|Full Title:||New Historical Perspectives on Non-Dominant Speakers as Agents of Contact-Induced Language Change|
|Location:||San Antonio, Texas, USA|
|Start Date:||04-Aug-2016 - 04-Aug-2017|
|Meeting Email:||click here to access email|
|Meeting Description:||Since the publication of Weinreich’s (1953) seminal work, the accepted view in the study of language change has been that contact-induced innovations are introduced into a given language by bi-/multilingual speakers, that is, speakers who have competence in two or more linguistic systems. It is now well-known that bi-/multilinguals may allow for one of their languages to influence the lexicon and/or the grammar of their other language(s) or, put differently, for one of their languages to borrow lexical and/or grammatical material and patterns from their other languages (this has variably been referred to as ‘interference’ or ‘transfer’, after Weinreich, 1953). Given the right sociolinguistic circumstances, borrowings can subsequently spread not only among other bi-/multilingual speakers but also among monolingual speakers of the language undergoing the change (Moravcsik, 1978; Thomason & Kaufman, 1988; Fisiak, 1995; Aikhenvald & Dixon, 2001, 2006; Field, 2002; Johanson, 2002; Jones & Esch, 2002; Myers-Scotton, 2002; Clyne, 2003; Winford, 2003; Heine & Kuteva, 2005; Matras & Sakel, 2007; Matras, 2009; Hickey, 2010).
In spite of its fundamental importance in the study of contact-induced language change, the very notion of bi-/multilingual speaker remains inadequately incorporated into most theories that have been developed to date. With a few notable exceptions (van Coetsem, 1998, 2000; Winford, 2005; Matras, 2009), many frameworks seem to use the term in a surprisingly loose manner and in its most basic sense (i.e. as someone who speaks two/many languages). This approach, however, does not profit from recent psycholinguistic research which highlights the multitude of different linguistic outcomes that bi-/multilingual acquisition (including attrition) can have. This recent research has also shown that different types of bi-/multilingual speakers can result from the interplay of such factors as the order in which the two (or more) languages are acquired, the age of acquisition in each language, and the amount and type of input that speakers receive in each language, all of which can vary in different sociolinguistic settings of bi-/multilingualism: simultaneous child bilinguals, sequential child bilinguals, adult L2 learners, child L2 learners, heritage speakers, L1 attriters (e.g. Li, 1994; Montrul, 2008, 2016; Meisel, 2011; Meisel et al., 2013).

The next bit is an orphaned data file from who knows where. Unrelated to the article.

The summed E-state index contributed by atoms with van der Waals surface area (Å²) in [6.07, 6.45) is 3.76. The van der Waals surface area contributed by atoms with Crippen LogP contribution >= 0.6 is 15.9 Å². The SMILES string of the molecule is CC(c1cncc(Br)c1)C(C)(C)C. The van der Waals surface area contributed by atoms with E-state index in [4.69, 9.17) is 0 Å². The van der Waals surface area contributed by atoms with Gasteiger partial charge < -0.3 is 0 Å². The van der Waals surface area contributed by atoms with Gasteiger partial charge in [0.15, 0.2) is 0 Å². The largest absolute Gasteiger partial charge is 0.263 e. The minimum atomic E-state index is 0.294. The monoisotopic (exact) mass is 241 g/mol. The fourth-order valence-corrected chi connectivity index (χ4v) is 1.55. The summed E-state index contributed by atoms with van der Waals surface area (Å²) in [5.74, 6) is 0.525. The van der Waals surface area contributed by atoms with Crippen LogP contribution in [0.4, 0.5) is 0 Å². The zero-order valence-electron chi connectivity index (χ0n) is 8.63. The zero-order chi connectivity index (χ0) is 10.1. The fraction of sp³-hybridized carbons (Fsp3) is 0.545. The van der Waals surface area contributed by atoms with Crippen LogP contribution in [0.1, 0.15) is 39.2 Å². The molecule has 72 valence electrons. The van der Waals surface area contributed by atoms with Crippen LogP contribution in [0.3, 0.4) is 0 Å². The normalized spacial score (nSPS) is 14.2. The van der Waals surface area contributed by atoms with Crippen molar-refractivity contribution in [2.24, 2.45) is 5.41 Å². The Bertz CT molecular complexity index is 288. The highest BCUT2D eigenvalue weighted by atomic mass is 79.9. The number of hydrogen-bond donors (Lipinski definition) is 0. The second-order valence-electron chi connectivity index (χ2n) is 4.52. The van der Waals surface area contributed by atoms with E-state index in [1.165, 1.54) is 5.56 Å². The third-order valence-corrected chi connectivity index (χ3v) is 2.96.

The aim of this workshop is to address this shortcoming by incorporating insights from the most recent advances in the study of bi-/multilingual acquisition into diachronic accounts of historical cases of contact-induced language change. Our focus is on changes that were brought about by (types of) speakers who were not dominant in the language undergoing change. Consider, for example, the innovations that Turkish-dominant speakers introduced into the grammar of the Cappadocian Greek dialects (see Winford, 2005: 402–409 for an analysis in terms of van Coetsem’s notions of imposition and S(ource)L(anguage) agentivity), or the spread of the uvular /r/ from French among many western European languages (for an overview, see Trudgill, 1974).
This Workshop during the 23rd International Conference on Historical Linguistics will take place on August 4th from 9:00-16:45.
Joe Salmons - Lester W.J. “Smoky” Seifert Professor of Germanic Linguistics at the University of Wisconsin and Executive Editor of Diachronica
Petros Karatsareas, University of Westminster, P.Karatsareas@westminster.ac.uk
Jonathan Kasstan, Queen Mary University of London, email@example.com
|Linguistic Subfield:||Historical Linguistics; Language Acquisition; Psycholinguistics; Sociolinguistics|
| This is a session of the following meeting:
International Conference on Historical Linguistics 23
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